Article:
“’S right, I have. So,” he said, putting his hands back in his pockets, “the canal being dug by King Louis XXII, it was called the King’s Canal. In 1768, the people of Lille found a witch by the name of Henrietta, tossed her into the canal, and then set the canal on fire—it, at that time, being covered by a fine layer of oil. You see, mate, this entire area was, at one time, a vast oil field. And then, when the Lilliputians—as these people are wont to be called—set the canal on fire, it set the rest of the part of the city on fire.
“When the flames died down, they found that park.”
“Are we going to the park?”
“Course not. Not today. Today is a holy day in the park, and we, not being French, cannot enter into to hallowed ground on a holy day.”
It has come to my attention, just now, that this is to be a travel guide. Looking over what I have just written, it looks nothing like a travel guide. It, in fact, looks like one of my stories. Sometimes, I tell you, I am the biggest fool around. If it looks like a story, how are you to believe anything in it? Oy gevalt, I’m such a shlemiel.
So, henceforth, the format of this piece shall change to something more fitting for what it is trying to be. We will be going from region to region, as led by Eddie the Englishman—with a few eateries highlighted for your pleasure. Please note that, mostly because of my tour guide and my finances, none of the eateries will be fit for romantic escapades, frequent visits, or, in some cases, returning a second time. Please also note that, although Eddie the Englishman had been a resident of the city for quite a while (as he put it, “as soon as the bloody EU came about—had to get away from the ---- - -- -- ---- --- ----- back in England”), he was, and probably still is, certifiably insane. If I had to guess, I would say that about 95% of what he says is ill-informed or downright wrong.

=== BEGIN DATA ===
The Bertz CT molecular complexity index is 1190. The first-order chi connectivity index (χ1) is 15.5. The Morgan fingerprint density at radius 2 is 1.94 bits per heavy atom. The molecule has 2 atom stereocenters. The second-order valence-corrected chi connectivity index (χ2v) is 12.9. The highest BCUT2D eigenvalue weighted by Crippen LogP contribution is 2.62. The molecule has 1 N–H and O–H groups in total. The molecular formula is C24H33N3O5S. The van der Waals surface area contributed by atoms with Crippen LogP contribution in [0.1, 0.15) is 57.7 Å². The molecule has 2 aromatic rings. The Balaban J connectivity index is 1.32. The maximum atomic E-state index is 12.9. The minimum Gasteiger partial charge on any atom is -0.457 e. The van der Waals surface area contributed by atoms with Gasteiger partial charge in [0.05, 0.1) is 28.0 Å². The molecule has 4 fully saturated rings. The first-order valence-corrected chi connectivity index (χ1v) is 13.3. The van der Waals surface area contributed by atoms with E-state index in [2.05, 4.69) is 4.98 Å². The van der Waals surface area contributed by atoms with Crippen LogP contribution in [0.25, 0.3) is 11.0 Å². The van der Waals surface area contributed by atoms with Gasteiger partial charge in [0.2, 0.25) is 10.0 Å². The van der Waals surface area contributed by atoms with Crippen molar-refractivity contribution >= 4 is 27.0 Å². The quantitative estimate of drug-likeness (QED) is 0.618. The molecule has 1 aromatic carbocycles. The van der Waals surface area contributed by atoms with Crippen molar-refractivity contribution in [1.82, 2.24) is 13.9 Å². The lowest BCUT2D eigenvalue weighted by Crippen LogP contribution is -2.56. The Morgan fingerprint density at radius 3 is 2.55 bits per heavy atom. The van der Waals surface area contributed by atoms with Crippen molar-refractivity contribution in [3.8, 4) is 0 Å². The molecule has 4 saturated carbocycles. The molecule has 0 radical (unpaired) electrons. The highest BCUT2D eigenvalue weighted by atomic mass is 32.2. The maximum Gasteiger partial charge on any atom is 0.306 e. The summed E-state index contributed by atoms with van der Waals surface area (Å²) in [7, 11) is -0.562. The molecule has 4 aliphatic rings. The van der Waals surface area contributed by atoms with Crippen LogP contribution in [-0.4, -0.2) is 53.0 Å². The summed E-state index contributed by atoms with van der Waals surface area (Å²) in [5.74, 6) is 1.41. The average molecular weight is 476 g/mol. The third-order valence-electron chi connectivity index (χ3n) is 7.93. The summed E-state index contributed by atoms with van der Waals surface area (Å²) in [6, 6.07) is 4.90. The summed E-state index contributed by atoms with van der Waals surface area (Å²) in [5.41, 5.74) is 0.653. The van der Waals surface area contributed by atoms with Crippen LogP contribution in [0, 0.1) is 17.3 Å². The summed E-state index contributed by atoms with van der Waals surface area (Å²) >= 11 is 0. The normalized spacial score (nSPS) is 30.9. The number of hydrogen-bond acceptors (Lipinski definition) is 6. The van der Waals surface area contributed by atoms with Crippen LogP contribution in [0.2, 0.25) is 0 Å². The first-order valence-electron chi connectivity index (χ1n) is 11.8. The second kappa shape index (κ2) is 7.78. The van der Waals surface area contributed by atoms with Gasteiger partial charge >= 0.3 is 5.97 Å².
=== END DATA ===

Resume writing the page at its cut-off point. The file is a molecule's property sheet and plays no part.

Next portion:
Lille – Overview
Lille is a city of over six million people—most of whom are cleverly hidden underground, so that the city only gives off the appearance of having nine hundred thousand people.
The city is home to hundreds of cafés—all of which are run by authentic Frenchmen, so be ready to try out that miniscule amount of French you learned ages ago in high school. Never order a “croque monsieur.” All Frenchmen eat scrambled eggs for breakfast, kebab for lunch, and horse steak for dinner. No one orders a “croque monsieur,” and if you do, the proprietor of whatever establishment you are in will know you are a tourist and not only spit in your food, but probably defecate in it. The best thing in a French café is, if you can get it, a good British beer. The French wine they serve is worse than sub-par, and everyone knows that the French, as a rule, want to be British, anyway. Barring that, espresso is usually good. (In Eddie’s words, “But you might not be able to take the espresso, you quavering Yank wanker.”)